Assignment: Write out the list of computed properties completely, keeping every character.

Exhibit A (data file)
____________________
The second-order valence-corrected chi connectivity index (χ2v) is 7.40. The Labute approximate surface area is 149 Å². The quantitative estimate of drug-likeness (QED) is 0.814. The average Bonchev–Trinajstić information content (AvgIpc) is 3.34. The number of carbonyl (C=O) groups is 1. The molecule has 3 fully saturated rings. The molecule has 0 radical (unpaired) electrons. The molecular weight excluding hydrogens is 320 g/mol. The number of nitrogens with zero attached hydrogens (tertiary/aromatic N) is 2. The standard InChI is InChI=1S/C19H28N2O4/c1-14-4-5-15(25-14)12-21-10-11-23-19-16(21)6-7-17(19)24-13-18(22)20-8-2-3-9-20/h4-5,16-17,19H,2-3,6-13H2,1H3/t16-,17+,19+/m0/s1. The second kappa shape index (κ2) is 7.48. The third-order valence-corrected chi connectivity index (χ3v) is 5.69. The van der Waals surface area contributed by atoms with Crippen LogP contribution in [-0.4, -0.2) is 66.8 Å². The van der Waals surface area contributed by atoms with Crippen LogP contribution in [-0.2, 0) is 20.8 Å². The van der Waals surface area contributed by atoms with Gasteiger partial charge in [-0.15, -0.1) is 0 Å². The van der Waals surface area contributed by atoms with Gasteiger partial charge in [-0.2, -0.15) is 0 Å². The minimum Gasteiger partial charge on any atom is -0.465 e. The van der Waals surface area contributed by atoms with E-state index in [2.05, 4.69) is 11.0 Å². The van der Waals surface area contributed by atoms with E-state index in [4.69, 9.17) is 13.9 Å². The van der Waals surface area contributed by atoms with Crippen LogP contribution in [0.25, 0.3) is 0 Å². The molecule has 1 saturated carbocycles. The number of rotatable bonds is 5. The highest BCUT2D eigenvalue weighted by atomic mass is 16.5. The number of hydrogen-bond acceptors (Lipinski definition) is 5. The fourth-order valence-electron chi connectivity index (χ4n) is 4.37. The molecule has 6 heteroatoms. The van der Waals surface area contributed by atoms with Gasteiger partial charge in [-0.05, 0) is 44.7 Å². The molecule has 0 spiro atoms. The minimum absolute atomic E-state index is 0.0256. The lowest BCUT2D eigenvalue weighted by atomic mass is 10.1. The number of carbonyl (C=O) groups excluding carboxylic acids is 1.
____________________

The second-order valence-corrected chi connectivity index (χ2v) is 7.40. The Labute approximate surface area is 149 Å². The quantitative estimate of drug-likeness (QED) is 0.814. The average Bonchev–Trinajstić information content (AvgIpc) is 3.34. The number of carbonyl (C=O) groups is 1. The molecule has 3 fully saturated rings. The molecule has 0 radical (unpaired) electrons. The molecular weight excluding hydrogens is 320 g/mol. The number of nitrogens with zero attached hydrogens (tertiary/aromatic N) is 2. The standard InChI is InChI=1S/C19H28N2O4/c1-14-4-5-15(25-14)12-21-10-11-23-19-16(21)6-7-17(19)24-13-18(22)20-8-2-3-9-20/h4-5,16-17,19H,2-3,6-13H2,1H3/t16-,17+,19+/m0/s1. The second kappa shape index (κ2) is 7.48. The third-order valence-corrected chi connectivity index (χ3v) is 5.69. The van der Waals surface area contributed by atoms with Crippen LogP contribution in [-0.4, -0.2) is 66.8 Å². The van der Waals surface area contributed by atoms with Crippen LogP contribution in [-0.2, 0) is 20.8 Å². The van der Waals surface area contributed by atoms with Gasteiger partial charge in [-0.15, -0.1) is 0 Å². The van der Waals surface area contributed by atoms with Gasteiger partial charge in [-0.2, -0.15) is 0 Å². The minimum Gasteiger partial charge on any atom is -0.465 e. The van der Waals surface area contributed by atoms with E-state index in [2.05, 4.69) is 11.0 Å². The van der Waals surface area contributed by atoms with E-state index in [4.69, 9.17) is 13.9 Å². The van der Waals surface area contributed by atoms with Crippen LogP contribution in [0.25, 0.3) is 0 Å². The molecule has 1 saturated carbocycles. The number of rotatable bonds is 5. The highest BCUT2D eigenvalue weighted by atomic mass is 16.5. The number of hydrogen-bond acceptors (Lipinski definition) is 5. The fourth-order valence-electron chi connectivity index (χ4n) is 4.37. The molecule has 6 heteroatoms. The van der Waals surface area contributed by atoms with Gasteiger partial charge in [-0.05, 0) is 44.7 Å². The molecule has 0 spiro atoms. The minimum absolute atomic E-state index is 0.0256. The lowest BCUT2D eigenvalue weighted by atomic mass is 10.1. The number of carbonyl (C=O) groups excluding carboxylic acids is 1.